Between Thanksgiving and Christmas the holiday rush can be overwhelming and take joy away from the season. After spending last weekend setting up the Christmas tree, hanging lights and transforming the house into a red and green wonderland we were ready for a quiet day. Around here a quiet day means no friends over, limited tech time and no crazed agendas. Usually quiet days come along somewhat unexpectedly...which makes them even more precious. On this quiet Sunday the kids play hide and seek, Justin and I work on a few chores, but overall we are relaxed and are enjoying the lights on the Christmas tree and the warmth of the fireplace.
These are also the days that I recharge and usually get the chance to work on a creative project. I collected pinch pots from the kiln, planned out more ideas for my dollhouse, and went on a photo stroll around the farm. The air was cold, but the sun was out and the light was beautiful. The colors on the hills glowed golden and the sky was a dark indigo in the east...just so peaceful and pretty. All the animals seemed to be having a quiet day as well. The goats were taking naps, the turkeys and chickens picking at old pumpkins, the pigs resting on the straw and Smokey cat and Thea dog following along.
I encourage everyone to find their own ways to relax and rejuvenate; as for me all I need are a few quiet days.
Free range is a term thrown around the farming community as a way of describing raising livestock, usually poultry. However, on my farm "Free Range" describes more than the lifestyle of the birds, but also the way the whole farm tends to operate. For instance, if my garden contains almost as many weeds as vegetables...isn't that just free range? Well, that is what I tell myself when I haven't gotten around to pulling weeds for weeks.
If my kids are running around like wild animals....are they just free range kids? Occasionally this method of living can be a bit unnerving. For instance yesterday while I was inside doing chores, Charlie, who is four, was outside playing with the goats...no big deal usually. Checking out the window every few minutes I was keeping track of him, even though he didn't suspect my spying.
Suddenly, he was gone...out of the goat pen! I scanned the area and finally spotted him. He had climbed almost to the top of a large tree in the goat pasture. I quickly went outside to see if he needed help, but no, he didn't want help, he didn't want to come down. His cat, Smokey, was right up there with him keeping him company. Charlie very impatiently explained, " I like the view from here, so I don't want to come down! And Smokey doesn't either!" Finally I convinced him that it was getting dark and that I needed his help in the house and he obliged to climb down. I watched from below as he gingerly made his way back to his "ladder" he had devised to get up the tree, and then jump back to ground. Oh, boy!
Have you ever considered owning a dairy goat? They are pretty darn awesome if I say so myself and here are 5 of the countless reasons why:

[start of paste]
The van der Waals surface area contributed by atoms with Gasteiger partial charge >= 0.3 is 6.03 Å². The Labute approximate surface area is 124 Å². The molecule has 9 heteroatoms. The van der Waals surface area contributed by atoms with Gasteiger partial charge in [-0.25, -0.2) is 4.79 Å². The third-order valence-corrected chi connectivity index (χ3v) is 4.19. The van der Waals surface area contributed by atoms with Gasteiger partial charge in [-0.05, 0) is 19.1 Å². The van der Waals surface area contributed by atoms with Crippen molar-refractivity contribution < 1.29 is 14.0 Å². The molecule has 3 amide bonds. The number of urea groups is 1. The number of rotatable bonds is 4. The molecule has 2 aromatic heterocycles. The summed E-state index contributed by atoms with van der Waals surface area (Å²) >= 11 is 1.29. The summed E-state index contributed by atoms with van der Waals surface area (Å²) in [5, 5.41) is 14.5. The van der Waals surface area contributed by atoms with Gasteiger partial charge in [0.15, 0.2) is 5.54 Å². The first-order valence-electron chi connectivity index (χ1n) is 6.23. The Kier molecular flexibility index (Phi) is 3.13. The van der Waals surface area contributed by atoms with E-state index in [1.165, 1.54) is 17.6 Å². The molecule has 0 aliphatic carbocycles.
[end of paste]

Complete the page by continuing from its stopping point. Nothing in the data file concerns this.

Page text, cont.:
1. They make great family pets! I know, I know...you shouldn't call livestock pets, but darn they are so friendly, cute and fun. The kids can feed them from their hands, the goats follow the kids all over the pasture and their is nothing like goat cuddles when you are down.
2. They are (sorta) easy to keep. Contrary to popular belief, it is not that hard to keep them penned in (Once you patch every single hole in your fence...every single one) Also, their diet is simple...grass.
3. They are awesome alarm systems. Every time someone pulls up to the house the goats raise their heads look that way and usually start maaing. If I am at my kitchen window (which looks out onto the goat pasture) I always know when we have company just by watching the herd.
4. They are so efficient. We can move them around the farm using electrical fencing and they will eat down EVERYTHING, they do not tear up the ground like pigs or cattle, each spring my does deliver between 2-3 kids EACH, which in turn I sell to pay for their feed and care costs for the next year.
5. FRESH MILK and CHEESE! If fed a clean diet and kept away from the bucks, doe goats can produce a clean fresh tasting milk without any of that "gamey" flavor that people too often assume comes with goat milk. Also, fresh chevre cheese is awesome! I milk throughout the summer and freeze the milk in gallon bags, and then throughout the winter I use the milk to make all my soaps and lotions.
As Thanksgiving Day draws near we have a minor turkey shortage on the farm. The main attraction of the festive table, the perfectly roasted turkey may be missing. How is that you may ask? Well... once upon a time there were four cute little poults, that were destined for great feasts. Two, were to be served at our Farm to Table dinner. One would be processed sold and the final one would adorn OUR Thanksgiving table. Unbeknownst to us two of these flocked friends were not to make it to the butchering table. One's legs did not develop correctly and we lost him while he was young. The two destined for Farm to Table, were brined and smoked to tasty perfection. The other was within days of enjoying his last meal, when we discovered that a predator decided to enjoy him before we could have the chance. So, this leaves us with a Butter Ball for turkey day this year...not exactly the local, free range tasty bird that was expected.
Small farming lesson learned: Buy twice as many turkeys than what you actually expect to eat!
Teacher. Student. Mother. Daughter. Sister. Wife. Farmer (well... I try).